Albinsson Research Group

In the Albinsson research group we are interested in photo-induced processes ranging from mechanistic studies of energy and electron transfer reactions with relevance for solar energy research to novel functionalized nanostructures based on DNA nanotechnology. We use advanced laser-based time-resolved spectroscopic techniques combined with traditional spectroscopy and theoretical (quantum mechanical) methods. In order to get access to complex molecular and/or bimolecular systems we have long-term collaborations with organic chemists both in-house (Jerker Mårtensson, Kasper Moth Poulsen) and internationally (Harry Anderson, Tom Brown, Atsuhiro Osuka).

Further information on ongoing research projects are found below. We are always looking for talented co-workers and if you have overlapping research interest don´t hesitate to contact us.


Main projects
Photon Up-Conversion
The process of low-intensity photon up-conversion relies on a phenomenon called sensitized Triplet-Triplet Annihilation (TTA) and uses a sensitizer- and an annihilator molecule. The sensitizers absorb the low-energy photons and the annihilators combine the energy of two low energy photons to one high-energy photon. The process is based on highly allowed one-photon absorption of the low-energy photons without demand on neither abnormally high photon fluxes nor coherence.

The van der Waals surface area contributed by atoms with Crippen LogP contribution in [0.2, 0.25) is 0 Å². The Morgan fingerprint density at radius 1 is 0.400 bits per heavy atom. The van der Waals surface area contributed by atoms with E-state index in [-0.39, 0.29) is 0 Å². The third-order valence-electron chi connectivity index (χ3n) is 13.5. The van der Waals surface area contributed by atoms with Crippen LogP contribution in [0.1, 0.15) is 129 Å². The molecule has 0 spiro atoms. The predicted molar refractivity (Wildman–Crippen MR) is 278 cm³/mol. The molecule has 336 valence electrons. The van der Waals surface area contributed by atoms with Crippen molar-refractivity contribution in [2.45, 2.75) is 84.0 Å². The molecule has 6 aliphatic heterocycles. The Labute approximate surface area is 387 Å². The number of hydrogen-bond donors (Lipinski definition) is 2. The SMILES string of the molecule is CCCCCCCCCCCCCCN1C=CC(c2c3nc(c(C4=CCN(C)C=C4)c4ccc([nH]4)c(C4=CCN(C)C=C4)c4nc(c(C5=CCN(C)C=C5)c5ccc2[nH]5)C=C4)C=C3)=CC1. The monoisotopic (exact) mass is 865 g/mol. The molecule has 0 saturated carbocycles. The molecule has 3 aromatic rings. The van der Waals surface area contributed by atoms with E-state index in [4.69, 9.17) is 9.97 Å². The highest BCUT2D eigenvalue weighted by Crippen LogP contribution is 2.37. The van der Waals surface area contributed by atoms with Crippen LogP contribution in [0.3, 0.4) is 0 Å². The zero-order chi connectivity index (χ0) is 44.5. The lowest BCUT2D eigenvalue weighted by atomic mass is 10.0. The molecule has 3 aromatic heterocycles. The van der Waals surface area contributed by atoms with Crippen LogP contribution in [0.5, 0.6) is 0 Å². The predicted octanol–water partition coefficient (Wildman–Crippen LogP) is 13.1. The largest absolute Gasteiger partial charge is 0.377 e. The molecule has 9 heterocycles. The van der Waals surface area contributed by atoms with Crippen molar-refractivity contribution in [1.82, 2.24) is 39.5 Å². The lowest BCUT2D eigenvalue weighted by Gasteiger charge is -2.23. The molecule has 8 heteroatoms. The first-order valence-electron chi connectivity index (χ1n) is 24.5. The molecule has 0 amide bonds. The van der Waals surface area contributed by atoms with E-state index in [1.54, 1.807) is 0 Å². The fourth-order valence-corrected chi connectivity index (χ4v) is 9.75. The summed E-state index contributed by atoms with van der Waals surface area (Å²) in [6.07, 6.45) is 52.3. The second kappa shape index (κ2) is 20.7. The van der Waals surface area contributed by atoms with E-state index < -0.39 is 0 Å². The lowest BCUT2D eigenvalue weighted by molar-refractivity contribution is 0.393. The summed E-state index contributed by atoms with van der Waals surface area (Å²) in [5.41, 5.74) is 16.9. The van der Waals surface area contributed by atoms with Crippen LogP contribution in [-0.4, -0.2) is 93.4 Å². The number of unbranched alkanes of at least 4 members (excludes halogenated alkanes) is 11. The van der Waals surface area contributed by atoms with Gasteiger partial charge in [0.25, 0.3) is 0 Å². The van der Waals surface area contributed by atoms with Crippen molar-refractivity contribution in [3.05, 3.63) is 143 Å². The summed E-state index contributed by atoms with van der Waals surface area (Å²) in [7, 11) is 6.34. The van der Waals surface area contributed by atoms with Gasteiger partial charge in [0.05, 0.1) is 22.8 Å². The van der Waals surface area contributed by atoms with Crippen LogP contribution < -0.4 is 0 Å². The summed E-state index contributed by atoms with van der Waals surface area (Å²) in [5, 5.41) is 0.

___________________________________________________________________________________________​ ​
Light Harvesting using DNA and Intercalating Dyes
This research project concerns the use of DNA as a scaffold material for harvesting sunlight. Light harvesting is predominantly known from green plants and some bacteria. In these biological systems proteins are used as a scaffold to hold many light absorbing dye molecules in very specific positions. After light is absorbed, this energy is transferred to a specific cluster of molecules, known as a reaction centre, and used to store energy. For our artificial systems we use dyes that bind to DNA as our light absorbers. These can then donate energy to a porphyrin molecule which acts as our reaction centre.

​__________________________________________________________________________________________ ​
A DNA origami Scaffold for Metal Nanoparticles: Engineering Energy Transfer Rates
In this project a DNA origami scaffold is used as a platform to place, with nanometer precision, organic fluorophores and metallic nanoparticles at predetermined positions. This platform will allow to understand how the presence of metallic nanoparticles may influence the FRET process of a given donor-acceptor pair. Different combinations of nanoparticle/fluorophore patterns could be made. In addition, by varying size and type of the nanoparticle, or the selected FRET pair, structural and energetic parameters could be varied, influencing the energy gap between the transferring excitation and the resonance energy of the nanoparticle. The combination of energy transfer (using FRET pair) and the plasmonic resonance (using metallic nanoparticles) together with DNA-nanotechnology (using DNA origami), will create novel structures with interesting properties such as fluorescence enhancement/quenching and potentially enhanced efficiency of the Förster resonance energy transfer.
___________________________________________________________________________________________​ ​
Project 4
Short info about the project and a link to the prpject page

Project 5
Short info about the project and a link to the prpject page

Former members

For similar information, see Swedish page.

Published: Mon 06 May 2013. Modified: Wed 10 Sep 2014